You may have heard that fiber is good for you, but did you know that not all fiber is created equal? There are two main categories of dietary fiber — soluble and insoluble — and there are different types in each category.
Beta glucan is one form of soluble dietary fiber that’s been strongly linked to improving cholesterol and helping to boost heart health. Like many fibers, it’s available in supplement form, but is also found in whole grains, oats, bran, wheat, and barley. Baker’s yeast and some types of fungi, such as maitake and reishi mushrooms, contain beta glucan as well.
Why Do We Need Fiber?
Dietary fiber comes from the plant-based foods we eat. Soluble fibers, like beta glucan, dissolve partially in water, while insoluble fiber does not dissolve at all. Most foods have both, but the amount of each type can vary depending on the food. There are also different kinds of soluble and insoluble fiber.
Fiber supports good health by helping to lower cholesterol and control blood sugar levels. It also helps to reduce constipation and bowel issues, and aids in weight control. The Institute of Medicine recommends that men and women age 50 and under eat 38 grams (g) and 25 grams per day, respectively. Men and women age 51 and over should get 30 g and 21 g per day. Teenagers may need around 30-35 g a day.
What’s so Great About Beta Glucan?
There is solid evidence that beta glucan can boost heart health. The U.S. Food and Drug Administration (FDA) has approved a “heart healthy” label for foods that have high amounts of beta glucan based on this evidence. Several studies suggest that beta glucan may be helpful in lowering high cholesterol and triglycerides. One found that eating oats with at least 3 g of beta glucan daily reduced bad cholesterol (LDL) levels between 5-7 percent.
It may also help reduce the risk of type 2 diabetes and improve blood sugar control for those who already have diabetes.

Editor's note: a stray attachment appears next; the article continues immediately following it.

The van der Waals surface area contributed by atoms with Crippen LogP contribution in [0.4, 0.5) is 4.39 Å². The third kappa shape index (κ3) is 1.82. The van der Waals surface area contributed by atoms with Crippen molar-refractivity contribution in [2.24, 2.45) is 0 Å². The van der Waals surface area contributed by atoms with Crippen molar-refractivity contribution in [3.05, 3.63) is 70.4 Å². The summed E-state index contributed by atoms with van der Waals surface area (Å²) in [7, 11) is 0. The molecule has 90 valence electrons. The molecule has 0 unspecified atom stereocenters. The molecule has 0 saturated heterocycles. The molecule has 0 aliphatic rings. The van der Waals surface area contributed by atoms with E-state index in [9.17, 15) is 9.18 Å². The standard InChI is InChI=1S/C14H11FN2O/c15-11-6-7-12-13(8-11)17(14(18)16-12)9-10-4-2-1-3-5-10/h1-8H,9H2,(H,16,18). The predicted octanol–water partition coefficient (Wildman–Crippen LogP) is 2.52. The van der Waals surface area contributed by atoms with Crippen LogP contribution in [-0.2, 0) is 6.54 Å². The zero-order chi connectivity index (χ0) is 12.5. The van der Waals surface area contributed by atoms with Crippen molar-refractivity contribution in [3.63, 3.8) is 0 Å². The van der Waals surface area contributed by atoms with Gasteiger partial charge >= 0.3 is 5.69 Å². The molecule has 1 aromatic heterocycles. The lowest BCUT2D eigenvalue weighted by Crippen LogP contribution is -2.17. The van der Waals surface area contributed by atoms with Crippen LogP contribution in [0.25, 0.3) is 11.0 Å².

Can It Fight Off Other Diseases?
Although more research is needed, it’s believed that beta glucan could have some positive effect on the immune system. While most research has been in the form of animal trials, scientists think beta glucan may be able to stimulate the immune system and help the body fight off disease and infection more effectively. However, the human immune system is complicated and researchers are still learning how it works. It may take some time before we know the exact effects beta glucan has and whether or not it can in fact improve immune system function.
How Does It Work?
Because it’s a soluble fiber, beta glucan slows down food transit in the intestines so that food takes longer for the body to digest. Slower digestion means the body doesn’t absorb sugar as quickly, reducing the likelihood of blood sugar spikes and helping keep blood sugar levels regulated. Because it is indigestible, it goes through the whole digestive tract and can take cholesterol out with it, helping to lower cholesterol levels.
Since beta glucan is found naturally in foods, it’s generally considered safe. However, if you choose to use supplements, make sure they’re from a reliable source. Supplement manufacturers are not regulated by the FDA, so there is a possibility of contamination as well as false marketing claims. In order to protect yourself, talk to your doctor first.
People with conditions such as rheumatoid arthritis, lupus, multiple sclerosis, asthma, and inflammatory bowel disease may need to use caution with beta glucan supplements because their immune system is already overactive. Be sure to talk to your doctor before taking supplements if you have any chronic health conditions.
Science may not have unlocked all of beta glucan’s potential health benefits, but we do know that it has a role in improving heart health and preventing diabetes. The best way to get fiber is through your diet, so if you haven’t already, think about switching to whole grains.